Before we get in to the wordy details of why you should be eating insects, we would like to offer you the chance to watch our favorite video on the topic from the guys at AsapScience:


It is widely accepted that by 2050 the world will host 9 billion people. To accommodate this number, current food production will need to almost double. Land is scarce and expanding the area devoted to farming is rarely a viable or sustainable option. Oceans are overfished and climate change and related water shortages could have profound implications for food production. To meet the food and nutrition challenges of today - there are nearly 1 billion chronically hungry people worldwide - and tomorrow, what we eat and how we produce it needs to be re-evaluated. Inefficiencies need to be rectified and food waste reduced. We need to find new ways of growing food.
— FAO, "Future Prospects for Food and Feed Security", 2013

In addition to the availability of food becoming a growing concern, there are some seriously problematic impacts that current farming practices have on the environment.  In 2006, the Food and Agricultural Organization of the United Nations (FAO) released ‘Livestock’s Long Shadow,’ a report that documents the incredibly destructive results of current livestock production:

The livestock sector emerges as one of the top two or three most significant contributors to the most serious environmental problems, at every scale from local to global. The findings of this report suggest that it should be a major policy focus when dealing with problems of land degradation, climate change and air pollution, water shortage and water pollution and loss of biodiversity.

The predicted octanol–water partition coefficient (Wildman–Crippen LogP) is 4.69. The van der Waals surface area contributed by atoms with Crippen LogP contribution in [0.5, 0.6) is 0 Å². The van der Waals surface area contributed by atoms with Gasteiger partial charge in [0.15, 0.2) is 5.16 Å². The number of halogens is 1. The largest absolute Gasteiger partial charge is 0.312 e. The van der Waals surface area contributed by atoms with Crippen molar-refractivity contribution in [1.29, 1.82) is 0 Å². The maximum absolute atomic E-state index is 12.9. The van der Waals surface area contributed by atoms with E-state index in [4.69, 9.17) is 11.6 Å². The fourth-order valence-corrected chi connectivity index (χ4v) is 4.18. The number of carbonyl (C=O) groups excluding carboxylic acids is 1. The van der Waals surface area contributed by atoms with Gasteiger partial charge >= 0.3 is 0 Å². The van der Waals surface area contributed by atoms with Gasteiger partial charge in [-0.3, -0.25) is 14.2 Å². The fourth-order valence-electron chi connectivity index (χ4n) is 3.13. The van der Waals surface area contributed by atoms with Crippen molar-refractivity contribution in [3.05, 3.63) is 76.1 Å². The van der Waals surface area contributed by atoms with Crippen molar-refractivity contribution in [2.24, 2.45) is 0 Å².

— FAO, "Livestock's Long Shadow", 2006

Livestock production accounts for 70% of all agricultural land and 33% of the arable land surface of the planet.  And expansion of livestock production is a key factor in deforestation.  70% of previously forested land in the Amazon is occupied by pastures, and feed crops cover a large part of the remainder.  So expanding livestock production to solve the impending food shortage really isn’t a viable option.

What about keeping production at current levels?  Besides running out of food, we'll be continuing methods that are harming our planet.  It is estimated that the livestock sector currently is responsible for more than 18% of greenhouse gas emissions, which is a higher share than the transport sector.  The livestock sector is the largest source of water pollution, mainly from animal waste, antibiotics and hormones, chemicals from tanneries, fertilizers and pesticides used for feed crops.  As for Biodiversity, the livestock sector is the biggest contributor to it’s decimation.  So, no, we can't expand production to feed everyone and, in fact, we need to make drastic changes to our current system if we want to preserve our planet at all. 

In addition to the growing population and environmental concerns, the affordability of meat is becoming a growing issue.  The rapidly rising middle class in developing countries, especially China and India, are demanding more of a Western diet, which means more meat.  And, because we can’t produce more meat to keep up with the rapidly increasing demand, this means that prices are rising, and will continue to do so.